James Enos-Edu stepped onto the footstool so he could see over the giant pot of instant mashed potatoes bubbling on the stove in the church kitchen. A trained chef, he had turned a dozen volunteers into his kitchen army. They had worked in shifts from well before dawn, standing at a long stainless steel table, carving up 45 turkeys that Enos-Edu had roasted the past two days.
He cooked until 3 a.m. yesterday, then allowed himself a two-hour nap before going back to work making and baking mountains of stuffing and cooking gallons of gravy and great steaming pans of corn and green beans accented with chopped tri-color peppers.
Gov. Mark R. Warner, right, runs alongside Jason Keiber, 25, of the District, in the white headband, and Kyle Pearson, 24, of Arlington, in the blue headband, in Alexandria's Turkey Trot.
(Katherine Frey -- The Washington Post)
An assembly line was put together in the hallway where volunteers filled Styrofoam containers with individual meals complete with bread, pumpkin pie and cranberry sauce. "We're waiting for the potatoes, James," one volunteer said, rushing into the kitchen. Enos-Edu looked down from his perch on the footstool above the pot. "They are ready now," he said.
The effort in the kitchen of St. Stephen's United Methodist Church in Burke was just one of the many acts of kindness, sharing and celebration on Thanksgiving across the Washington region. For some people, that meant donating cans of food before running through the rain in morning road races across the region. For others, it meant donating their time or chopping skills. For Enos-Edu, a native of Liberia who came to the United States when he was 21 -- 32 years ago -- it meant doing what he does each Thanksgiving in his adopted land: taking care of others who need it.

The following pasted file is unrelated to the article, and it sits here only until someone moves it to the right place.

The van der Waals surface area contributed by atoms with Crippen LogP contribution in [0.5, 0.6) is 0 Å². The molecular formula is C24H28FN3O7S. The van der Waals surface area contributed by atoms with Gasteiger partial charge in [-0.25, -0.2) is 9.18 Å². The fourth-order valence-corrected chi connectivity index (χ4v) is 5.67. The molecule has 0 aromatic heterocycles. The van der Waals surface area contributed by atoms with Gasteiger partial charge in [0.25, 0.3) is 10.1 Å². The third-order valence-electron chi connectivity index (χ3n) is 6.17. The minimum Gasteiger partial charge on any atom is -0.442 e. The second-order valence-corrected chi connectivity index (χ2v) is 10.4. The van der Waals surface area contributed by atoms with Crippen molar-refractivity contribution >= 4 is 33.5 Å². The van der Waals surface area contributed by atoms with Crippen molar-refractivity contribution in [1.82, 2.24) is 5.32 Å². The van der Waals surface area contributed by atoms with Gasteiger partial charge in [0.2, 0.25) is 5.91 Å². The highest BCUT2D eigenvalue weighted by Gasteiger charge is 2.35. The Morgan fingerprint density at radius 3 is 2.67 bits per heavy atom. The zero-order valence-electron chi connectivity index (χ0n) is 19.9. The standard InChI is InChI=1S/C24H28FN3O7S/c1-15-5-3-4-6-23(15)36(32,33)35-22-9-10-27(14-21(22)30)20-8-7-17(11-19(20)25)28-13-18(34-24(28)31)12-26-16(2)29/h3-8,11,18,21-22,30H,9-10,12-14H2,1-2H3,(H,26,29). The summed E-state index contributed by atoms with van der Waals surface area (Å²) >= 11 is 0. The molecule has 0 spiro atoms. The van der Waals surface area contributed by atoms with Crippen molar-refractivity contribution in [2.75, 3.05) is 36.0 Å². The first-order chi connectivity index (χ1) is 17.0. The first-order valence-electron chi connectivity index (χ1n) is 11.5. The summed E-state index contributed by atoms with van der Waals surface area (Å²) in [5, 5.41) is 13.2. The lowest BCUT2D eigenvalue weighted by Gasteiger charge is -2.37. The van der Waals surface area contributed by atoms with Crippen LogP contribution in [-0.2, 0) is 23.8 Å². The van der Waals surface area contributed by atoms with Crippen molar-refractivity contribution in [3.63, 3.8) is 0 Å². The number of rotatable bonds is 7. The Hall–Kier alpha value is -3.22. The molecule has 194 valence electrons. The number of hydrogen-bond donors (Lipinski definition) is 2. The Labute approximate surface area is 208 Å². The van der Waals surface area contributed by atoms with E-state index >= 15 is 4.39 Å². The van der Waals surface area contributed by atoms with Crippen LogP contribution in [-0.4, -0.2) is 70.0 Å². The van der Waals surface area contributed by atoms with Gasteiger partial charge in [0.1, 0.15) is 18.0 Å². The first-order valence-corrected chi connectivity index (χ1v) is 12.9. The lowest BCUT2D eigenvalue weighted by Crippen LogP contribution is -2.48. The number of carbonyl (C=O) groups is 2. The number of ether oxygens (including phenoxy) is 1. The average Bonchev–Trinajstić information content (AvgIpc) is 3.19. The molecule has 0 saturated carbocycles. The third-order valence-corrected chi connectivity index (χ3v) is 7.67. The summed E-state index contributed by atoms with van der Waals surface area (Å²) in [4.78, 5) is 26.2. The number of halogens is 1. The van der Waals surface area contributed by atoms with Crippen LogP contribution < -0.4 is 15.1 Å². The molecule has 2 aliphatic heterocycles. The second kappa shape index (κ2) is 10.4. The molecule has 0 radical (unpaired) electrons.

Enos-Edu and his volunteers fed more than 250 homeless and needy residents of Fairfax County yesterday. The meals were sent to homeless families living in motels and on the streets in Fairfax County. Volunteers from FACETS (Fairfax Area Christian Emergency & Transitional Services) set up a distribution point in a plumbing supply store on Lee Highway, where the homeless came to collect a Thanksgiving meal.
At the Alamo Mexican Restaurant in Riverdale Park, owners and volunteers expected to serve 300 free meals by midafternoon. For the third year, the Mexican eatery collaborated with the Christian Life Center to provide meals to people who are needy or homeless or just had nowhere else to go. Reflecting the changing demographics of Riverdale Park, many who dropped in to eat were poor and working-class Latino immigrants.
More than a dozen volunteers, including Guy Tiberio, mayor of Riverdale Park, helped seat people and served them turkey, ham, mashed potatoes, stuffing, cranberry sauce and green beans.
Salvadoran immigrants Ivan Cruz, 37, and his friend Dennis Rosa, 27, planned to drive around looking for an open restaurant but, by chance, stopped in the parking lot shared by the Alamo and a handful of other businesses and learned that Thanksgiving dinners were free.
The two friends settled into a booth and enjoyed a far more elaborate meal than they had anticipated. "I wasn't expecting this. I live alone, so I wasn't even going to eat turkey today," Cruz, who works at a car dealership, said in Spanish.
"It's very nice," added Rosa, a car mechanic who also lives alone. Cruz and Rosa said that they are single and that most of their relatives are in Latin America.
The Rev. Ben Slye of the Christian Life Center said the Thanksgiving feast is part of his church's outreach ministry. Church volunteers also delivered meals yesterday to elderly shut-ins and distributed free clothing, including winter caps and jackets, outside the restaurant.
Slye noted that the restaurant is owned by Charles and Vivian Shih, who are Chinese immigrants. "We've got the United Nations here today," Slye said.
In Alexandria yesterday morning, more than 2,000 runners lined up for the 29th annual Turkey Trot. Among them was Virginia Gov. Mark R. Warner (D), who was given bib No. 1.
"Thanksgiving is my favorite holiday," said Warner, who was running the five-mile race with his three daughters and a niece. "At Christmas, we do different things each year. But Thanksgiving, we always come back to Alexandria, always run this race."